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Let me preface this by saying English isn't my first language.

There was a comment by an user on facebook today that went like "This reminds me of the 90's", but the user was born in 94 so my friend said "how can something remind you of something that you haven't personaly experienced or have no memory of".

My explanation was that we can learn about the 90's via books, movies, music etc and create our own idea of those times and then get reminded of them when we hear similar new music released 20, 30 years later.

Can we use the word "remind/reminded" in such way or is there any other synonym to be used in situations like this?

Should it be "this made me think of"?

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    Possibly, it could be, "This reminds me of what I have read/ heard of/ seen in the movie..."
    – Ram Pillai
    Mar 17, 2021 at 16:05
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    'This reminds me of the Victorian era' must if uttered nowadays be shorthand for 'This reminds me of something I know about the Victorian era', corresponding to what Ram says. It is a well-established practice, totally unremarkable except where confusion might occur (or when a literalist or prankster wishes to inject a gripe / joke). Mar 17, 2021 at 16:31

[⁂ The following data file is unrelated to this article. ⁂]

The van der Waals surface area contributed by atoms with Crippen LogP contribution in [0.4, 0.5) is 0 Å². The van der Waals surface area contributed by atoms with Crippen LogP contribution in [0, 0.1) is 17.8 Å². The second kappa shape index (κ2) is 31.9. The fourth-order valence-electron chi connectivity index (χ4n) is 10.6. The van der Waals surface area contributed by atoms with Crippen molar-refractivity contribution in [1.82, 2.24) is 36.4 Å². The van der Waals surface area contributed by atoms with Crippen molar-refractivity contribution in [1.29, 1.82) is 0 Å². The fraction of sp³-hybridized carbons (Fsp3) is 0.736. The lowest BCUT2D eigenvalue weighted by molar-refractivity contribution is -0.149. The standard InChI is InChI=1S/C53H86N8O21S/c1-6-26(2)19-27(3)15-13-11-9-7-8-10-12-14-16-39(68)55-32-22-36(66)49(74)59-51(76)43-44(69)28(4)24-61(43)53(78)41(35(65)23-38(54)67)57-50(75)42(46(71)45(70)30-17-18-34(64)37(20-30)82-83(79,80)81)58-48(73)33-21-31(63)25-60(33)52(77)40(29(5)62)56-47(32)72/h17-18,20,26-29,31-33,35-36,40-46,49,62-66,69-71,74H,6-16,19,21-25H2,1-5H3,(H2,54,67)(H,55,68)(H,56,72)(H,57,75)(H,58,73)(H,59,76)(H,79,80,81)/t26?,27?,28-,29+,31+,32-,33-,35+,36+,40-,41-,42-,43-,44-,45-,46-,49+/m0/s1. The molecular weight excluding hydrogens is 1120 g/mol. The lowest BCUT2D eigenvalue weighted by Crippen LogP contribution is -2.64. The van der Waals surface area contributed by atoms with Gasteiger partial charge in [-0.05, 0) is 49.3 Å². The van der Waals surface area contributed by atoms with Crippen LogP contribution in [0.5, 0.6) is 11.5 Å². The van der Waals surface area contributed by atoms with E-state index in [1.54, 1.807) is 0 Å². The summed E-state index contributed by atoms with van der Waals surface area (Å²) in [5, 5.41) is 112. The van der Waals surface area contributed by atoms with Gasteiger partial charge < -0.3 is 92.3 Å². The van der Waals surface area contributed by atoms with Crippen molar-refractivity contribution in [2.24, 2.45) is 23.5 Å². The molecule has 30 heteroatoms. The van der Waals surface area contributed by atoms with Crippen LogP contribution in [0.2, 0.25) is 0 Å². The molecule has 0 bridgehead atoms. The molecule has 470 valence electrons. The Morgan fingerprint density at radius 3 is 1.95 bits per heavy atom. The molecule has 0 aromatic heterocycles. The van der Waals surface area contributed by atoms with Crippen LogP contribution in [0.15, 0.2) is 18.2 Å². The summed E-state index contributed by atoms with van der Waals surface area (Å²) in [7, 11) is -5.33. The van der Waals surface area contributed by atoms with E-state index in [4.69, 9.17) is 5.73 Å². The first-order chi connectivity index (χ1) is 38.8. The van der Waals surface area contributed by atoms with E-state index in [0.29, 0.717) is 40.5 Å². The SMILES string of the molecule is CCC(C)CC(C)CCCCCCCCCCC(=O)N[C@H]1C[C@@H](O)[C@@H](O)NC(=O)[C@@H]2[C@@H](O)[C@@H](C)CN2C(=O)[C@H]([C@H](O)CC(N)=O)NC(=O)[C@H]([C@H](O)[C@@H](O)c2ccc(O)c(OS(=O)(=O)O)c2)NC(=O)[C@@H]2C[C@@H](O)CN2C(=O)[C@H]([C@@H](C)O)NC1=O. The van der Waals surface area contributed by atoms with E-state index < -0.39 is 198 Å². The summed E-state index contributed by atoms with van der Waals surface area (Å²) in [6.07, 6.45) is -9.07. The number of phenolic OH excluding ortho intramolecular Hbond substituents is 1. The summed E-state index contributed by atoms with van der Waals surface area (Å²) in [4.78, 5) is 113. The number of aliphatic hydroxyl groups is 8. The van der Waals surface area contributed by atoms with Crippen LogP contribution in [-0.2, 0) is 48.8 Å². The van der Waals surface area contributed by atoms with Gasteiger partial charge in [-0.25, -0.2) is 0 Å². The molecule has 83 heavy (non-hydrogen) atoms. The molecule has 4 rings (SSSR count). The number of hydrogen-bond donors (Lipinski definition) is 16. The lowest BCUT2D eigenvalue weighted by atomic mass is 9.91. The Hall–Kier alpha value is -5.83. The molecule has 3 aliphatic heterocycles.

• See Postal's 1970 paper "On the surface verb remind". His main point is that there are two meanings, which he calls "Strike Like" and "Call to Mind", viz That reminds me of Glasgow and That reminds me to write Harry. Nov 13, 2021 at 4:05
  • 'That evokes the 90s era'. Mar 13, 2022 at 15:56

2 Answers 2

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If something reminds me of the 90s, it, by definition, calls to my mind something I know about the 90s. I may know about it from personal experience, or from books, conversations, etc.; how I came to know it is not a part of the meaning of remind. The word stands for retrieving the information, regardless of its ultimate origin.

It is possible that in a particular case, 'this reminds me of the 90s' will create a conversational implicature that one is reminiscing about one's own experiences, but that will be due to the context, rather than the meaning of the word remind itself.

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In a context this may be okay. Say they were discussing music styles, then “It reminds me of the 90’s” could be shorthand for “it reminds me of grunge and other weird stuff typical of the 90’s”.

Or it may be a case of rhetorical overreach, liable to cause a chuckle. “So it reminds you of being a baby?”

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